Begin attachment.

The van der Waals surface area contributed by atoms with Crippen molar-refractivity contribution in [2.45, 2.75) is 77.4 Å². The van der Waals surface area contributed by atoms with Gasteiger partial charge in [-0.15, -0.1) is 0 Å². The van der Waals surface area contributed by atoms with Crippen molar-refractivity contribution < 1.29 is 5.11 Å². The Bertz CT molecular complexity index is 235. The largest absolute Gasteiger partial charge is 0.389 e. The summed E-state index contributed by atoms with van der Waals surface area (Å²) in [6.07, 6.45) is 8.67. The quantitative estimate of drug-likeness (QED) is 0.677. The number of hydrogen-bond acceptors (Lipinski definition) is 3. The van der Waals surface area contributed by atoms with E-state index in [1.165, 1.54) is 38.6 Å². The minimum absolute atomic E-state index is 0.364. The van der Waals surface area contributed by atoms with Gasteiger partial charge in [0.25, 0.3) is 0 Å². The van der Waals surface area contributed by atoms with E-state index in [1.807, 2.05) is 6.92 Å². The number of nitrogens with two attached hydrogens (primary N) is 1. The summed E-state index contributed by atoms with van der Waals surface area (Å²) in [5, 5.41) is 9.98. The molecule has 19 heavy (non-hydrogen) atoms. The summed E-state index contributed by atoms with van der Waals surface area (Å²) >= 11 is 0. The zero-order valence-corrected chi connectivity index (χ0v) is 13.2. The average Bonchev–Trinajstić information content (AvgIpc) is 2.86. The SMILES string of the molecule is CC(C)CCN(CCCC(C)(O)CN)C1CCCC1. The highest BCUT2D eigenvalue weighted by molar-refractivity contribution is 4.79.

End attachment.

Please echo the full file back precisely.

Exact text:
The van der Waals surface area contributed by atoms with Crippen molar-refractivity contribution in [2.45, 2.75) is 77.4 Å². The van der Waals surface area contributed by atoms with Gasteiger partial charge in [-0.15, -0.1) is 0 Å². The van der Waals surface area contributed by atoms with Crippen molar-refractivity contribution < 1.29 is 5.11 Å². The Bertz CT molecular complexity index is 235. The largest absolute Gasteiger partial charge is 0.389 e. The summed E-state index contributed by atoms with van der Waals surface area (Å²) in [6.07, 6.45) is 8.67. The quantitative estimate of drug-likeness (QED) is 0.677. The number of hydrogen-bond acceptors (Lipinski definition) is 3. The van der Waals surface area contributed by atoms with E-state index in [1.165, 1.54) is 38.6 Å². The minimum absolute atomic E-state index is 0.364. The van der Waals surface area contributed by atoms with Gasteiger partial charge in [0.25, 0.3) is 0 Å². The van der Waals surface area contributed by atoms with E-state index in [1.807, 2.05) is 6.92 Å². The number of nitrogens with two attached hydrogens (primary N) is 1. The summed E-state index contributed by atoms with van der Waals surface area (Å²) in [5, 5.41) is 9.98. The molecule has 19 heavy (non-hydrogen) atoms. The summed E-state index contributed by atoms with van der Waals surface area (Å²) >= 11 is 0. The zero-order valence-corrected chi connectivity index (χ0v) is 13.2. The average Bonchev–Trinajstić information content (AvgIpc) is 2.86. The SMILES string of the molecule is CC(C)CCN(CCCC(C)(O)CN)C1CCCC1. The highest BCUT2D eigenvalue weighted by molar-refractivity contribution is 4.79.